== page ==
Keep politics out of re-districting

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A South Marion Citizen editorial

The Florida House and Senate redistricting committees on Monday begin hosting the first round of joint public meetings. The Florida Legislature redraws state and congressional districts every 10 years following the publication of the U.S. Census.

Members of the public will have several opportunities to make their vision for redistricting known to committee members.

First, they can attend public meetings. Second, they can email committee members their input. Third, they can use social media to get their ideas to committee members. Fourth, they can build and submit their own maps on special software at the Florida redistricting site. Finally, they can contact their legislative representatives. To learn more about these options, visit www.floridaredistricting.org/.

In all, the committee must decide on 120 state house districts, 40 state senate districts and 27 congressional districts before the qualifying period begins for the 2012 elections.

Thanks to the Fair Districts Amendments overwhelmingly supported by voters in the last election, the committees must adhere to “compact and contiguous” districts that ideally would end the gerrymandering practiced in the past by state politicians.

Legislators in the past have been able to skirt the rules. For example, contiguous is defined as “A geographically contiguous district is one in which all parts of the district are attached to each other.” Gerrymandering is defined as “the drawing of electoral districts to give one group or party an advantage over another.” It is possible for a district to be contiguous and guilty of gerrymandering.

Recently, Senate President Mike Haridopolos, R-Merritt Island, complained reapportionment is an expensive undertaking made even more expensive by the Fair Districts Amendments. However, one formal proposal already submitted cost very little money.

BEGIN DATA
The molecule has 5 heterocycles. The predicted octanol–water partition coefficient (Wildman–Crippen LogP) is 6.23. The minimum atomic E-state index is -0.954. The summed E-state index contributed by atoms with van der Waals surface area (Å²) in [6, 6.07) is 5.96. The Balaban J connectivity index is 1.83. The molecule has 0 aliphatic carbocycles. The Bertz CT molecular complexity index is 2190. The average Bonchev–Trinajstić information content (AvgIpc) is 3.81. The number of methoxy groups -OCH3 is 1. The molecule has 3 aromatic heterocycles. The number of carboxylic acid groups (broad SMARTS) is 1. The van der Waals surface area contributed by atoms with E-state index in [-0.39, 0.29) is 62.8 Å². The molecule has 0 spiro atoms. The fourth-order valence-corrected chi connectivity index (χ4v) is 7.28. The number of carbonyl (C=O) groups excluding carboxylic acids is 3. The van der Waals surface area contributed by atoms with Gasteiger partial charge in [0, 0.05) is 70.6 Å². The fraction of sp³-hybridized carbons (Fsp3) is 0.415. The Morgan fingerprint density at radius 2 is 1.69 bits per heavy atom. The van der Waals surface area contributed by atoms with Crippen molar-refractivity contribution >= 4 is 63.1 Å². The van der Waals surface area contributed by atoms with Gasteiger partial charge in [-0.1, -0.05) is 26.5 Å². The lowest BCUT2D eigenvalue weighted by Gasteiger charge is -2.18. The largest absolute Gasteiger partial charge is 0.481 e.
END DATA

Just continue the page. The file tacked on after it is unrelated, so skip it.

Nicholas Ortiz, a 24-year-old Columbia University law school student from Jacksonville, created his own congressional plan that withstands the legal scrutiny imposed by Amendments 5 and 6. Ortiz had one advantage over lawmakers — his map was drawn without political implications in mind.

Redistricting is much simpler when one only considers population, contiguity, compactness and preservation of counties and communities of interest. In the past, that seems to be a mark rarely met. For example, only six of the 40 state Senate districts contain an entire county within their districts. Even in those six districts, the lines are drawn capturing pockets of political factions to strengthen the incumbent party’s hold on the district.

In Marion County, for example, the county is represented partially by four state senators, none of whom lives in our county.

The redistricting committees have two choices this year: They can do the right thing and focus solely on meeting Amendments 5 and 6’s guidelines matching up people with similarities in compact and contiguous districts, or they can let politics interfere while the public sits and watches a crime being committed.

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